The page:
Wednesday, February 24, 2016

Free College? TANSTAAFL, buddy.

Some political candidates these days are suggesting that, like certain European countries, we should make college "free" to students. That idea's been around for a while, the MOOC and Open University concepts have been floating around higher ed for years. While the concept may eventually be made workable, something that becomes obvious even from a casual inspection is that all this 'free' education is not free.

The cost burden has simply been shifted from the students to others. Usually, that other group is you and me, the tax-payers. If the current candidates get their way (a big if, I say) it will be no different. Federal money (all of which it gets from us) poured in 50-gallon drums into the pockets of universities still has to come from somewhere. 

Here's another thing, too. 

What happens to a thing when you make it free?  The people who have access to the thing conclude that you now believe that the thing is of little or no inherent value. If the holder/creator of a thing thinks it valuable, that person will sell it to you - exchange value for value. This is, with almost no exception, the way humankind has operated since the days of barter.

When you take something formerly of value and declare it to be free, you are in effect stating that it is no longer of value.

A thing that is of no value to the giver, is of little to no value to the receiver. Please explain to me how much the typical student enrolled in our 'free' and compulsory education system value the experience they are required to have.

I look at college students at my own school and note how many of them are more interested in their hobbies and parties and smart phones than they are in the incredibly expensive undertaking in which they find themselves. It was the same when I was in school myself - many acted as though going to class and getting an education was the last thing on their minds.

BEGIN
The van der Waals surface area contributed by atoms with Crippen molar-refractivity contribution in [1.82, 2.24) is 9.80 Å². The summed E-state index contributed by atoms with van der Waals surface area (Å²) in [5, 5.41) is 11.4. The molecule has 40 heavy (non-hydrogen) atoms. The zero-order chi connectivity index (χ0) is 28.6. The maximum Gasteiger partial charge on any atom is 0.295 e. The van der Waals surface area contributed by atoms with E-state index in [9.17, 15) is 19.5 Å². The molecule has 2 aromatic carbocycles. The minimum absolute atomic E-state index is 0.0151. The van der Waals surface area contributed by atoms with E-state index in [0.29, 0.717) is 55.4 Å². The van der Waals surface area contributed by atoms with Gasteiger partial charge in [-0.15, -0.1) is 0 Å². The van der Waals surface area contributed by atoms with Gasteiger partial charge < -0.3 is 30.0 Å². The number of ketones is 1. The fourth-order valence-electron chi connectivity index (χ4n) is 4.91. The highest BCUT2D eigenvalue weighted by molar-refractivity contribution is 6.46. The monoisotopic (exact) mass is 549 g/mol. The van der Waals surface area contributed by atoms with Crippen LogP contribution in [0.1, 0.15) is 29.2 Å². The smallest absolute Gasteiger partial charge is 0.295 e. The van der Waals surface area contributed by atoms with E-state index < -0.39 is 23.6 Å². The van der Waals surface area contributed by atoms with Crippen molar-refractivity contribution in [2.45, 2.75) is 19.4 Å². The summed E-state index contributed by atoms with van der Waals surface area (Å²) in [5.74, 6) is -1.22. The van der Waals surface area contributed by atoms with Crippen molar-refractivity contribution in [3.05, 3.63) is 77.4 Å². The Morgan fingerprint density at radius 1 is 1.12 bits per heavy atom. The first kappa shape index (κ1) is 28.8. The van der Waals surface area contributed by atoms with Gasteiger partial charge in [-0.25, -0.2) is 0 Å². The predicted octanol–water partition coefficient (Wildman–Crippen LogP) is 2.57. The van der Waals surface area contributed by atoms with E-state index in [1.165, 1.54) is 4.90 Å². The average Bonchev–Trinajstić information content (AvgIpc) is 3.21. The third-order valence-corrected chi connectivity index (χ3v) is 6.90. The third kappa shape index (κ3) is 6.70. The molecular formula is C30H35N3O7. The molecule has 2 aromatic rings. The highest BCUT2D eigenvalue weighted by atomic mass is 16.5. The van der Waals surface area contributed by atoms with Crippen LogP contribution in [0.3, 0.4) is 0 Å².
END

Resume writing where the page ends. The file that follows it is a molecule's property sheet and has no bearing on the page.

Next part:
So don't make college free!  Make it less expensive (I've my own theories on that) but not free.

Tuesday, February 9, 2016

Western Civilization and Prosperity

Continuing on with my recent theme about Western Civilization, here's a TED Talk on the question of why the West has been so very good at creating prosperity, in comparison to the rest of the world. It's not geography, it's not even culture exactly.

Ferguson lists six factors which exist in the West more than elsewhere that contribute to prosperity:

Tuesday, February 2, 2016

So you're into opera now?

Maybe. I've recently signed up to get The Critic's Notebook, "Weekly recommendations from the editors of The New Criterion on what to read, see, and hear in the world of culture."

This week they recommend that I get tickets to the Metropolitan Opera to watch Maria Stuarda, which I'm guessing is about Mary Stuart, queen of England, better known as Mary Queen of Scots. 

Obviously this is from before she gets her head cut off.
I am not a fan of opera; but I'm not opposed to it either. The Broadway musical Phantom of the Opera is about as close as I get to opera most of the time, but I (and you) should be willing to give it a try.

Here's a video still from the Met's website:

I can't get the video to work, so follow the link at the top and scroll down to it. Or try this YouTube video.

Because Western Culture is worth celebrating.